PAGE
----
adjective, mood·i·er, mood·i·est.

given to gloomy, depressed, or sullen moods; ill-humored.
proceeding from or showing such a mood: a moody silence.
expressing or exhibiting sharply varying moods; temperamental.

Origin of moody

before 900; Middle English mody, Old English mōdig. See mood1, -y1
Related formsmood·i·ly, adverbmood·i·ness, nounun·mood·y, adjective

Synonyms for moody

1. sulky, morose, brooding; glowering. Unabridged Based on the Random House Unabridged Dictionary, © Random House, Inc. 2019

Examples from the Web for moodiness

Contemporary Examples of moodiness

Historical Examples of moodiness

  • "We must go back," she told him and exulted in his moodiness.

    The Innocent Adventuress

    Mary Hastings Bradley

  • Philip straightens himself, and his moodiness flies from him.

    Molly Bawn

    Margaret Wolfe Hamilton

  • On top of this moodiness a violence of temper, a stewing, cursing, fuming about.

    Erik Dorn

    Ben Hecht

  • Yet Matty had been of service and perhaps her moodiness was caused by a suppressed affection.

    Erik Dorn

    Ben Hecht

  • There is the evidence of extreme reticence and moodiness in Fuller always.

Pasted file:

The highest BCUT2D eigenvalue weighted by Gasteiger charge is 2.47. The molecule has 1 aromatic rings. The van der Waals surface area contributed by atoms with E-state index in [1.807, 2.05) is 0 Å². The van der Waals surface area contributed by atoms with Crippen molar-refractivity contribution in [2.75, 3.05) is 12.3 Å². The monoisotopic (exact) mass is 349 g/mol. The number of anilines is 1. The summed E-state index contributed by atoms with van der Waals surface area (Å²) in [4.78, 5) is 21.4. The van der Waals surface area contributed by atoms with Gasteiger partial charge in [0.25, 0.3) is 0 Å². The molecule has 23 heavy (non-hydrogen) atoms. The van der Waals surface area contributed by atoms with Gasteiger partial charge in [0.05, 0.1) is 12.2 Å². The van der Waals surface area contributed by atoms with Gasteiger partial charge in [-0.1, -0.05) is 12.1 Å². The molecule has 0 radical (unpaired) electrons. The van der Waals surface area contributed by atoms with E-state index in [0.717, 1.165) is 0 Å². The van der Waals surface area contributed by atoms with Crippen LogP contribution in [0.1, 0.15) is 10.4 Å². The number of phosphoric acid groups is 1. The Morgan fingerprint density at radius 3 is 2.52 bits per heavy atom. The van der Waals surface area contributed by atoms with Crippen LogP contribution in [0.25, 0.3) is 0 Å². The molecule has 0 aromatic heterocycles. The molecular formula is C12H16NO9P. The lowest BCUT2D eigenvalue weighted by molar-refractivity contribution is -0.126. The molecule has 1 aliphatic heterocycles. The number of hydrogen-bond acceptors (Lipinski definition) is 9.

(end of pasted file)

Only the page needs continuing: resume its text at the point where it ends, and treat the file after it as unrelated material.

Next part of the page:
Adventures in the Arts

    Marsden Hartley

British Dictionary definitions for moodiness


adjective moodier or moodiest

sullen, sulky, or gloomy
temperamental or changeable
Derived Formsmoodily, adverbmoodiness, noun



Dwight Lyman. 1837–99, US evangelist and hymnodist, noted for his revivalist campaigns in Britain and the US with I. D. Sankey
Collins English Dictionary - Complete & Unabridged 2012 Digital Edition © William Collins Sons & Co. Ltd. 1979, 1986 © HarperCollins Publishers 1998, 2000, 2003, 2005, 2006, 2007, 2009, 2012

Word Origin and History for moodiness

Old English modignes "pride, passion, anger;" see moody + -ness. Meaning "condition of being moody" is from 1858.



Old English modig "brave, proud, high-spirited, impetuous, arrogant," from Proto-Germanic *modago- (cf. Old Saxon modag, Dutch moedig, German mutig, Old Norse moðugr); see mood (1) + -y (2). Meaning "subject to gloomy spells" is first recorded 1590s (via a Middle English sense of "angry").

Online Etymology Dictionary, © 2010 Douglas Harper

moodiness in Medicine




Given to frequent changes of mood; temperamental.
Subject to periods of depression; sulky.
Expressive of a mood, especially a sullen or gloomy mood.
The American Heritage® Stedman's Medical Dictionary Copyright © 2002, 2001, 1995 by Houghton Mifflin Company. Published by Houghton Mifflin Company.